What is the difference between worldsheet supersymmetry and spacetime supersymmetry? For worldline formulation of fermions quantum mechanics, there is a supersymmetry. But the corresponding spacetime ...
-6
votes
0answers
24 views

symetric of lissajous figure [on hold]

I want to know if this lissajouss figure is symmetric with phase between 3-5 and angle between 35Β° and 70Β°
2
votes
1answer
48 views
+100

Trace of raman tensors

A raman tensor $\gamma_m$ is defined as the derivative of the polarizability tensor $\alpha$ with respect to a raman mode $Q_m$, so $$ \gamma_m =\frac{\partial\alpha}{\partial Q_m} $$ $\gamma_m$ will ...
-5
votes
0answers
39 views

Pendulum is symmetric [on hold]

I need to find the plane phase for a pendulum of 0.8 joules of energy, is symmetric the figure that it shows? why? http://www.sc.ehu.es/sbweb/fisica/oscilaciones/pendulo2/pendulo2.htm
0
votes
0answers
4 views

Minima and maxima of a three variable function [on hold]

I have a three variable function $f(x,y,z)$ and I want to find its minima and maxima. I found its critical points and at one of its critical point, Hessian matrix look like $$ \begin{equation} H = \...
3
votes
2answers
54 views

Why isn't proton radiation by decay on earth known in nature?

Perhaps asking for why isn't appropriate in physics, but as there is neutron and alfa radiation what causes proton radiation not to be very common in nature (in laboratory it is seen although)
6
votes
8answers
2k views

Prove that an electron in a hydrogen atom doesn't emit radiation [duplicate]

According to electrodynamics, accelerating charged particles emit electromagnetic radiation. I'm asking myself if the electron in an hydrogen atom emits such radiation. In How can one describe ...
0
votes
1answer
39 views

General expression of internal energy change in a closed system

let's say we have a classical closed system. What I've understood is that during a reversibile process the internal energy $E$ undergoes a change which could be expressed (as generally as possible) as ...
1
vote
1answer
30 views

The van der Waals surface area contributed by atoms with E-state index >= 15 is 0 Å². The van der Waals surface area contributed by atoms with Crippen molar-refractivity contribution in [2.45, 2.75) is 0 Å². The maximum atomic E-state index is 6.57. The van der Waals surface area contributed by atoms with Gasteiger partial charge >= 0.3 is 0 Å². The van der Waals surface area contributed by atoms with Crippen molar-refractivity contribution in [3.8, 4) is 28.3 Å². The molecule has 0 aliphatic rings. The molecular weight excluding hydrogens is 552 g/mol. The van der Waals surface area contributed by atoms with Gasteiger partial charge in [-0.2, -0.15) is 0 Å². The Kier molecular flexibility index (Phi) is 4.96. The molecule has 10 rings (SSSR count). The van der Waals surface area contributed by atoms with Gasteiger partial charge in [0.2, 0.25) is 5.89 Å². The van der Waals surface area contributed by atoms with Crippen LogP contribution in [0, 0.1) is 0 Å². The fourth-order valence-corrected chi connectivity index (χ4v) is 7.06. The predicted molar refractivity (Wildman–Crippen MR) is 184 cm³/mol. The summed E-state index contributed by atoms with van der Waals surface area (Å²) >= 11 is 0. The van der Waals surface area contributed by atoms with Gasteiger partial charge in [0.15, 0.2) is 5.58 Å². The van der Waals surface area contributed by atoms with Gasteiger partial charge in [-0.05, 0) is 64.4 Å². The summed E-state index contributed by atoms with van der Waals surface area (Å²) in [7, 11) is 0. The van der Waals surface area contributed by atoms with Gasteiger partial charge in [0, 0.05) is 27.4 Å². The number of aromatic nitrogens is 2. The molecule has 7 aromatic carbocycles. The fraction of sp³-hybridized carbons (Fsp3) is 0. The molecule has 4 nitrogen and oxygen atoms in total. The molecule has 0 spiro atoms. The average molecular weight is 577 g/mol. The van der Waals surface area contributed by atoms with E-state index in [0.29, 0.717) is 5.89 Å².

Why does length of objects seem different in different configurations of object and observer?

Today, I had gone to my friend’s garden. There was a dried water well in his garden. We got curious that know how much its depth is. First, we stood on top of the well and estimated its depth. We ...
1
vote
1answer
59 views

Lorentz Transformations in Minkowski space

If $\Lambda$ represents the Lorentz transformation matrix, then the transformation of contravariant components $x^\mu$ is given by $$x'^\mu=\Lambda^{\mu}{}_{\nu} x^\nu$$ and that of the covariant ...
-1
votes
0answers
28 views

Virtual Particles in QCD Vacuum [on hold]

I would like to ask what are the virtual particles in the QCD vacuum. Are they QCD bound states or they are just quarks? In fact, I am puzzled by the logics explained in Peskin and Schroeder book, ...
2
votes
2answers
40 views

Why alloy have more resistance?

Is there any simple way to understand why alloy have more resistance than metals? My teacher ask this, I answer that, there might be more free electrons in metals than an alloy, but she said you are ...
0
votes
4answers
111 views

If a photon has no mass why doesn't it have infinite speed? [duplicate]

Please help a naΓ―ve layperson understand -- if a photon has no mass, why is its velocity limited at all? Shouldn't a particle with no mass be able to travel at an infinite speed?
20
votes
6answers
5k views

How can a battery charge up another battery to a higher percentage?

Say I have my phone on 5% and a large battery pack on 35% and I charge the phone. By the end the phone is on 100% and the pack is on 12%. How can the battery pack charge the phone up to a higher ...
0
votes
1answer
19 views

By which equivalent circuit (RC serie or RL serie) can I substitute the following circuit?

I was trying to solve the following question: "Assuming that 𝐑 = πŸπ€π›€, 𝐂 = πŸπ›π…, π‹πŸ = πŸ”π¦π‡, π‹πŸ = πŸ‘π¦π‡, 𝐞 π›š = πŸπŸŽπŸ’ rad/s, tell if the circuit can be substituted by an equivalent RC ...
3
votes
1answer
71 views

Where does the $0.61$ come from in $ R \sin \theta = 0.61\lambda $?

In my A2 Physics textbook it says that In the estimation of the nuclear radius by using electron diffraction the equation $$ R \sin \theta = 0.61\lambda $$ where: $R$ = radius of the nucleus $\...
3
votes
2answers
92 views

The meaning of 'coupling'?

In quantum mechanics if two quantities $A$ and $B$ are said to be coupled what does this actually mean? I would guess that it means we have a term like $A\cdot B$ in the Hamiltonian but this is only ...